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In phonetics, aspiration is the strong burst of air that accompanies the release of some stop consonants. To hear and feel the difference between the aspirated and the unaspirated sound, put your hand in front of your mouth and say key and then ski. The [k] in Key is aspirated; in ski it is unaspirated.
English voiceless stops are aspirated when they begin a stressed syllable (as in pen, ten, Ken), but this aspiration is not distinctive (they also have unaspirated variants in other positions). In many languages, for example Hindi/Urdu and Ancient Greek, [t] and aspirated [th] (not to be confused with the English sound spelt th as in thin) are different phonemes.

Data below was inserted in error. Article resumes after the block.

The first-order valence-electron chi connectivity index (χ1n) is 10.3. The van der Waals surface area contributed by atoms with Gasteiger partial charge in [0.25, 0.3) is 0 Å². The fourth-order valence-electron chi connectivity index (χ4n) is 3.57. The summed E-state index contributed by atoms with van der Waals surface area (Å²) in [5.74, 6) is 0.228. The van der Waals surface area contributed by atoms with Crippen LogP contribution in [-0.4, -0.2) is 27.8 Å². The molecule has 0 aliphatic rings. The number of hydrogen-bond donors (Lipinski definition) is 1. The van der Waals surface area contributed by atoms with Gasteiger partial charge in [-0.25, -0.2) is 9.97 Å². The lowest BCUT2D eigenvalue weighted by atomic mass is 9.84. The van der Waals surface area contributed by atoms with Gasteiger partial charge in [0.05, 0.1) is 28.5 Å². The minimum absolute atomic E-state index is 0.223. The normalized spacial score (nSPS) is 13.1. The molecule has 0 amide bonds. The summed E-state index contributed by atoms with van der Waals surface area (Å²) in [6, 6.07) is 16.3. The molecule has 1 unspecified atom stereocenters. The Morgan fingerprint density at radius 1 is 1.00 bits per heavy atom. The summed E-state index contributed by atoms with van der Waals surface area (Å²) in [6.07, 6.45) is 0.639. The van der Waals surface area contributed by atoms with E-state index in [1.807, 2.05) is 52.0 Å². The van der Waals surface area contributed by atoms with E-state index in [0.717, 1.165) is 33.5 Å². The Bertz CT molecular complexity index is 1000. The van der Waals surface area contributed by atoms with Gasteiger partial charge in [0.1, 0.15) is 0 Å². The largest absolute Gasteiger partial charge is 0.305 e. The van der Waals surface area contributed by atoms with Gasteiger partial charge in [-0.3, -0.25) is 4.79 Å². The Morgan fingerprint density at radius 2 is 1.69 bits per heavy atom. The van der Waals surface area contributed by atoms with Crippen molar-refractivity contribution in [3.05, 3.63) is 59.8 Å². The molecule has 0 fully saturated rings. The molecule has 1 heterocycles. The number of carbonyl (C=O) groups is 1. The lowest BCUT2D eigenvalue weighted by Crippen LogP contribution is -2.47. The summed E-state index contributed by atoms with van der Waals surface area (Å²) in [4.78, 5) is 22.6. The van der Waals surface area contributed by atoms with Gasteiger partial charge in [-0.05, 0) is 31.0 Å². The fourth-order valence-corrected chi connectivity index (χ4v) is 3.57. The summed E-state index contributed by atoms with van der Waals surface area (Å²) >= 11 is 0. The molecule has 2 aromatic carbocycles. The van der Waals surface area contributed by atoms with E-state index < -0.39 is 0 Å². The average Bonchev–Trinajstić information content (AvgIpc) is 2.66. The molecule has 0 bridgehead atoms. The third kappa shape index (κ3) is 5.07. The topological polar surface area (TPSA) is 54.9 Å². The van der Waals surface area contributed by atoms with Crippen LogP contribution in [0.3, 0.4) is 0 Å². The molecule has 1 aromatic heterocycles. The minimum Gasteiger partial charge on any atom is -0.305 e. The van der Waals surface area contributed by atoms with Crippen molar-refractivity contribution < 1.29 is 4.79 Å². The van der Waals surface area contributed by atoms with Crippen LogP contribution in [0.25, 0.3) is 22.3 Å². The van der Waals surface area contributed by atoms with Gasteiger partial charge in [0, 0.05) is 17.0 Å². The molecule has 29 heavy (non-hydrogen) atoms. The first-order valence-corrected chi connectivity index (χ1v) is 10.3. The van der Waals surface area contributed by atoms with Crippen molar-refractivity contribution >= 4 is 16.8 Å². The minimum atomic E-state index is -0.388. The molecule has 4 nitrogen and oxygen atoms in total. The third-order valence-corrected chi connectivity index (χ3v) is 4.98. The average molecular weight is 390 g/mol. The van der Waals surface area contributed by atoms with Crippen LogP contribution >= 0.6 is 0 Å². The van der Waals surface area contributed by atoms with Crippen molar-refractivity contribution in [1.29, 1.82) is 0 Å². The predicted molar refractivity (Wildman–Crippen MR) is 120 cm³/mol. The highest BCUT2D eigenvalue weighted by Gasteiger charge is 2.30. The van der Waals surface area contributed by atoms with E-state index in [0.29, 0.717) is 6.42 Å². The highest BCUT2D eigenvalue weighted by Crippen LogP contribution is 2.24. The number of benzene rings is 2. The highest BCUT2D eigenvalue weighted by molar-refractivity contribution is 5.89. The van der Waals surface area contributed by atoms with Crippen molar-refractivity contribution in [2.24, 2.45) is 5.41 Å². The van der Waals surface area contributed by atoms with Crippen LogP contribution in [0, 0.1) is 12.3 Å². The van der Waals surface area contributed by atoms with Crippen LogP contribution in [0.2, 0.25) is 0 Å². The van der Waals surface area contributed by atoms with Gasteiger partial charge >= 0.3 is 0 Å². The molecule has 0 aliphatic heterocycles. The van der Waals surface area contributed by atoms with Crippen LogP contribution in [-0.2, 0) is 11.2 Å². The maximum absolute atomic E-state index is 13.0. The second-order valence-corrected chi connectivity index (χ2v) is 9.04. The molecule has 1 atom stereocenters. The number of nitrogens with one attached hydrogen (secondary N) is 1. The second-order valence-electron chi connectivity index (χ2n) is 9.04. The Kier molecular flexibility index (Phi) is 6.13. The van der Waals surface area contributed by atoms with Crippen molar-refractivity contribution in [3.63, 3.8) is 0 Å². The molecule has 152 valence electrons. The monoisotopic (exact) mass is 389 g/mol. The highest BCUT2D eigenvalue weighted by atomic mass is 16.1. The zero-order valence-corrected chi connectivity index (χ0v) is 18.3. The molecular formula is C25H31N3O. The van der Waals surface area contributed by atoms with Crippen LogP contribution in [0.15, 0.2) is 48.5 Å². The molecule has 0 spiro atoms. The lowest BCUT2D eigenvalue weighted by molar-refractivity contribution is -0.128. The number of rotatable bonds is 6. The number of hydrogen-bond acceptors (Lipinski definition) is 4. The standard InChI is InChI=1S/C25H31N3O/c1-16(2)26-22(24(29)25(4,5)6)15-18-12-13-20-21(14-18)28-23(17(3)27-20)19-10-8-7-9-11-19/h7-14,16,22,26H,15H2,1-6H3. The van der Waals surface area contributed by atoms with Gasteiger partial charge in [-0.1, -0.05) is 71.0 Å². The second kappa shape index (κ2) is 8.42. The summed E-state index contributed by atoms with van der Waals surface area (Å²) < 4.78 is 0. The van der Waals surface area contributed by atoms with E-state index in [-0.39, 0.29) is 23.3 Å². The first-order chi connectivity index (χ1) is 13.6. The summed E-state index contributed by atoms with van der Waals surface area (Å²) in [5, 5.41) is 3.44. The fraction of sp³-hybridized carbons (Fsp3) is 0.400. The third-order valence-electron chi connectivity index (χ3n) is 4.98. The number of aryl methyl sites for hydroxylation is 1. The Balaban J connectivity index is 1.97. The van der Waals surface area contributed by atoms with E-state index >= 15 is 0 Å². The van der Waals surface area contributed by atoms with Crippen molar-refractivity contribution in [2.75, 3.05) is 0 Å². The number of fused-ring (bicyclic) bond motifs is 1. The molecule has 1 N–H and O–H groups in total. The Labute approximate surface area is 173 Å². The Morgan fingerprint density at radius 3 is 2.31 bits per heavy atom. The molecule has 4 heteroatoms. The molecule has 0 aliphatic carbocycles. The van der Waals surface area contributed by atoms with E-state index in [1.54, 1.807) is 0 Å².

Basel German has unaspirated /p, t, k/ and aspirated /ph, th, kh/; the latter may be viewed as clusters. Icelandic has pre-aspirated /hp, ht, hk/; some scholars interpret them as clusters. /b, d, g/ are normally also voiceless in Danish and most Southern varieties of German. Traditionally, they are transcribed as /b, d, g/ by scholars (especially in Danish linguistics), even though what distinguishes them from their "fortis" counterparts /p, t, k/ is their lack of aspiration rather than their voicing (which is usually absent).